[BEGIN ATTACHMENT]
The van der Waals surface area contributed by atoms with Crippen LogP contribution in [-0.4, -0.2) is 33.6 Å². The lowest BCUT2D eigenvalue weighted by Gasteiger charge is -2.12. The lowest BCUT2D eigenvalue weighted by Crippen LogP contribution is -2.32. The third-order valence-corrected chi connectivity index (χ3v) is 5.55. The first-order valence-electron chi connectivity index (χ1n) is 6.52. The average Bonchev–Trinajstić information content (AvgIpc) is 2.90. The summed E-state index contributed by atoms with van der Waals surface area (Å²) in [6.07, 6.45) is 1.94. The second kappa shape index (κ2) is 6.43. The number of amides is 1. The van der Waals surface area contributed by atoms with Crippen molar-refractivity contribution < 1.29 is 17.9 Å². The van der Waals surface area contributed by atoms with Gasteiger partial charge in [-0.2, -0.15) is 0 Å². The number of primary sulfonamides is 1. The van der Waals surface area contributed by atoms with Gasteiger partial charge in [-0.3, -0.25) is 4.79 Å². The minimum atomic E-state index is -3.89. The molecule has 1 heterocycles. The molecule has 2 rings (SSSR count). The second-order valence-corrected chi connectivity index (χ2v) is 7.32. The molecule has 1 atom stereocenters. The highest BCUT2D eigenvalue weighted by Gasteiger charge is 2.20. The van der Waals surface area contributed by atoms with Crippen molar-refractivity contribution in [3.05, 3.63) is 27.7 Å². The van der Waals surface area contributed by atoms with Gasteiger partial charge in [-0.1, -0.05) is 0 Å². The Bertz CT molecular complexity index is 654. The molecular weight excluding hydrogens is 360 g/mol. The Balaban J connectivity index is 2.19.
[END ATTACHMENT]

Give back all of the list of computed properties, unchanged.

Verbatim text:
The van der Waals surface area contributed by atoms with Crippen LogP contribution in [-0.4, -0.2) is 33.6 Å². The lowest BCUT2D eigenvalue weighted by Gasteiger charge is -2.12. The lowest BCUT2D eigenvalue weighted by Crippen LogP contribution is -2.32. The third-order valence-corrected chi connectivity index (χ3v) is 5.55. The first-order valence-electron chi connectivity index (χ1n) is 6.52. The average Bonchev–Trinajstić information content (AvgIpc) is 2.90. The summed E-state index contributed by atoms with van der Waals surface area (Å²) in [6.07, 6.45) is 1.94. The second kappa shape index (κ2) is 6.43. The number of amides is 1. The van der Waals surface area contributed by atoms with Crippen molar-refractivity contribution < 1.29 is 17.9 Å². The van der Waals surface area contributed by atoms with Gasteiger partial charge in [-0.2, -0.15) is 0 Å². The number of primary sulfonamides is 1. The van der Waals surface area contributed by atoms with Gasteiger partial charge in [-0.3, -0.25) is 4.79 Å². The minimum atomic E-state index is -3.89. The molecule has 1 heterocycles. The molecule has 2 rings (SSSR count). The second-order valence-corrected chi connectivity index (χ2v) is 7.32. The molecule has 1 atom stereocenters. The highest BCUT2D eigenvalue weighted by Gasteiger charge is 2.20. The van der Waals surface area contributed by atoms with Crippen molar-refractivity contribution in [3.05, 3.63) is 27.7 Å². The van der Waals surface area contributed by atoms with Gasteiger partial charge in [-0.1, -0.05) is 0 Å². The Bertz CT molecular complexity index is 654. The molecular weight excluding hydrogens is 360 g/mol. The Balaban J connectivity index is 2.19.